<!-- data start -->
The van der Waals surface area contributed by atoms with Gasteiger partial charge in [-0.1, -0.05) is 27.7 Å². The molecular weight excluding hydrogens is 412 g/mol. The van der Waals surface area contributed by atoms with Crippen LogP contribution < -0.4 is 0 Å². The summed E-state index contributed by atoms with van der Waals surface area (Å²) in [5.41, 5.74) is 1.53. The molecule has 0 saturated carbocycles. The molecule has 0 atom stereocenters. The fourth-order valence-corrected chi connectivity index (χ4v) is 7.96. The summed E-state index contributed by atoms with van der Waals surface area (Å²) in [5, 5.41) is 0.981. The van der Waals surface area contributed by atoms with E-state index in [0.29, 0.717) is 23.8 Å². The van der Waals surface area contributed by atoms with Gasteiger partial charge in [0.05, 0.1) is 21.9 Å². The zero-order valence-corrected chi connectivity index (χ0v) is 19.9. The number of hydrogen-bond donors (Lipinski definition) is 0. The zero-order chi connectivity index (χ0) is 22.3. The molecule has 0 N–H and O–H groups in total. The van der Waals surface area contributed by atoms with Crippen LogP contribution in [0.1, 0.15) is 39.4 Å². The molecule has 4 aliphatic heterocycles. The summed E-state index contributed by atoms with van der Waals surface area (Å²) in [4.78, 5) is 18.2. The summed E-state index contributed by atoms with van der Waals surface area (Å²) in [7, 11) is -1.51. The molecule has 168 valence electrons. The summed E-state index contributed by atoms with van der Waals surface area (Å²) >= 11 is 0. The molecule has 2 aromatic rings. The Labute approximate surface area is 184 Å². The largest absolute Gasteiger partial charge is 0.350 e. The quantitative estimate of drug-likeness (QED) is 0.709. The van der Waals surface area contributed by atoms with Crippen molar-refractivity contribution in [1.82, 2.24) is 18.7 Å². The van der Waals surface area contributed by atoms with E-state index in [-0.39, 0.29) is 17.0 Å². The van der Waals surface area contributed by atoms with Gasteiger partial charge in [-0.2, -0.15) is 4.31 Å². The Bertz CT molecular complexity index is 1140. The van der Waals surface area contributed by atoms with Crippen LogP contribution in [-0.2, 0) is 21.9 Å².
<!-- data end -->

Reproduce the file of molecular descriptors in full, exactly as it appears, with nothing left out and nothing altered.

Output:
The van der Waals surface area contributed by atoms with Gasteiger partial charge in [-0.1, -0.05) is 27.7 Å². The molecular weight excluding hydrogens is 412 g/mol. The van der Waals surface area contributed by atoms with Crippen LogP contribution < -0.4 is 0 Å². The summed E-state index contributed by atoms with van der Waals surface area (Å²) in [5.41, 5.74) is 1.53. The molecule has 0 saturated carbocycles. The molecule has 0 atom stereocenters. The fourth-order valence-corrected chi connectivity index (χ4v) is 7.96. The summed E-state index contributed by atoms with van der Waals surface area (Å²) in [5, 5.41) is 0.981. The van der Waals surface area contributed by atoms with E-state index in [0.29, 0.717) is 23.8 Å². The van der Waals surface area contributed by atoms with Gasteiger partial charge in [0.05, 0.1) is 21.9 Å². The zero-order valence-corrected chi connectivity index (χ0v) is 19.9. The number of hydrogen-bond donors (Lipinski definition) is 0. The zero-order chi connectivity index (χ0) is 22.3. The molecule has 0 N–H and O–H groups in total. The van der Waals surface area contributed by atoms with Crippen LogP contribution in [0.1, 0.15) is 39.4 Å². The molecule has 4 aliphatic heterocycles. The summed E-state index contributed by atoms with van der Waals surface area (Å²) in [4.78, 5) is 18.2. The summed E-state index contributed by atoms with van der Waals surface area (Å²) in [7, 11) is -1.51. The molecule has 168 valence electrons. The summed E-state index contributed by atoms with van der Waals surface area (Å²) >= 11 is 0. The molecule has 2 aromatic rings. The Labute approximate surface area is 184 Å². The largest absolute Gasteiger partial charge is 0.350 e. The quantitative estimate of drug-likeness (QED) is 0.709. The van der Waals surface area contributed by atoms with Crippen molar-refractivity contribution in [1.82, 2.24) is 18.7 Å². The van der Waals surface area contributed by atoms with E-state index in [-0.39, 0.29) is 17.0 Å². The van der Waals surface area contributed by atoms with Gasteiger partial charge in [-0.2, -0.15) is 4.31 Å². The Bertz CT molecular complexity index is 1140. The van der Waals surface area contributed by atoms with Crippen LogP contribution in [-0.2, 0) is 21.9 Å².